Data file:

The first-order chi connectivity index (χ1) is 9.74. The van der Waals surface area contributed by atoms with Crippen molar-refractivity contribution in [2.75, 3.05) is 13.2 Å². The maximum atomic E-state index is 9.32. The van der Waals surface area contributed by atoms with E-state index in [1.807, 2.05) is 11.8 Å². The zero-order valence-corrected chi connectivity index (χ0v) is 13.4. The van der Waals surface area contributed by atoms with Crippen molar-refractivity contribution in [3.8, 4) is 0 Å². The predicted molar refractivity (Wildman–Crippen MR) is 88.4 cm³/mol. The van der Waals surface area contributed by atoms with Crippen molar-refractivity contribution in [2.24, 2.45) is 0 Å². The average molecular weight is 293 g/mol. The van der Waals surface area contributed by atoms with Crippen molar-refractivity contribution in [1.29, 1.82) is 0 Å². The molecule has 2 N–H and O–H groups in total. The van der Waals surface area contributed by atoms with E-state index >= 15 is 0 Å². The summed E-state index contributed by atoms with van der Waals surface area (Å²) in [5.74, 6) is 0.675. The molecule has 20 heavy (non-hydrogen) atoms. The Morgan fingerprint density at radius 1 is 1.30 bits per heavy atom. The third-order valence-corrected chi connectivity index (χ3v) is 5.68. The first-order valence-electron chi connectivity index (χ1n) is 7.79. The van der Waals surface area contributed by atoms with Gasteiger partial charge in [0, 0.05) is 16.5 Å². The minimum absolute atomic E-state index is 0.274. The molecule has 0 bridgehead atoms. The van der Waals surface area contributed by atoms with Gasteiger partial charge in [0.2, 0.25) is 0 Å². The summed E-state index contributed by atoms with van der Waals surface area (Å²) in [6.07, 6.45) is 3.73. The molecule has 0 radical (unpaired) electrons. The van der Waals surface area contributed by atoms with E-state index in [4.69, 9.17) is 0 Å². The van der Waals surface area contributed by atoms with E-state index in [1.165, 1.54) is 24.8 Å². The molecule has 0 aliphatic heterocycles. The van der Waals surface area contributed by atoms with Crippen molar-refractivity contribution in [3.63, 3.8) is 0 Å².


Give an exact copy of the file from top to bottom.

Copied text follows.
The first-order chi connectivity index (χ1) is 9.74. The van der Waals surface area contributed by atoms with Crippen molar-refractivity contribution in [2.75, 3.05) is 13.2 Å². The maximum atomic E-state index is 9.32. The van der Waals surface area contributed by atoms with E-state index in [1.807, 2.05) is 11.8 Å². The zero-order valence-corrected chi connectivity index (χ0v) is 13.4. The van der Waals surface area contributed by atoms with Crippen molar-refractivity contribution in [3.8, 4) is 0 Å². The predicted molar refractivity (Wildman–Crippen MR) is 88.4 cm³/mol. The van der Waals surface area contributed by atoms with Crippen molar-refractivity contribution in [2.24, 2.45) is 0 Å². The average molecular weight is 293 g/mol. The van der Waals surface area contributed by atoms with Crippen molar-refractivity contribution in [1.29, 1.82) is 0 Å². The molecule has 2 N–H and O–H groups in total. The van der Waals surface area contributed by atoms with E-state index >= 15 is 0 Å². The summed E-state index contributed by atoms with van der Waals surface area (Å²) in [5.74, 6) is 0.675. The molecule has 20 heavy (non-hydrogen) atoms. The Morgan fingerprint density at radius 1 is 1.30 bits per heavy atom. The third-order valence-corrected chi connectivity index (χ3v) is 5.68. The first-order valence-electron chi connectivity index (χ1n) is 7.79. The van der Waals surface area contributed by atoms with Gasteiger partial charge in [0, 0.05) is 16.5 Å². The minimum absolute atomic E-state index is 0.274. The molecule has 0 bridgehead atoms. The van der Waals surface area contributed by atoms with Gasteiger partial charge in [0.2, 0.25) is 0 Å². The summed E-state index contributed by atoms with van der Waals surface area (Å²) in [6.07, 6.45) is 3.73. The molecule has 0 radical (unpaired) electrons. The van der Waals surface area contributed by atoms with E-state index in [4.69, 9.17) is 0 Å². The van der Waals surface area contributed by atoms with E-state index in [1.165, 1.54) is 24.8 Å². The molecule has 0 aliphatic heterocycles. The van der Waals surface area contributed by atoms with Crippen molar-refractivity contribution in [3.63, 3.8) is 0 Å².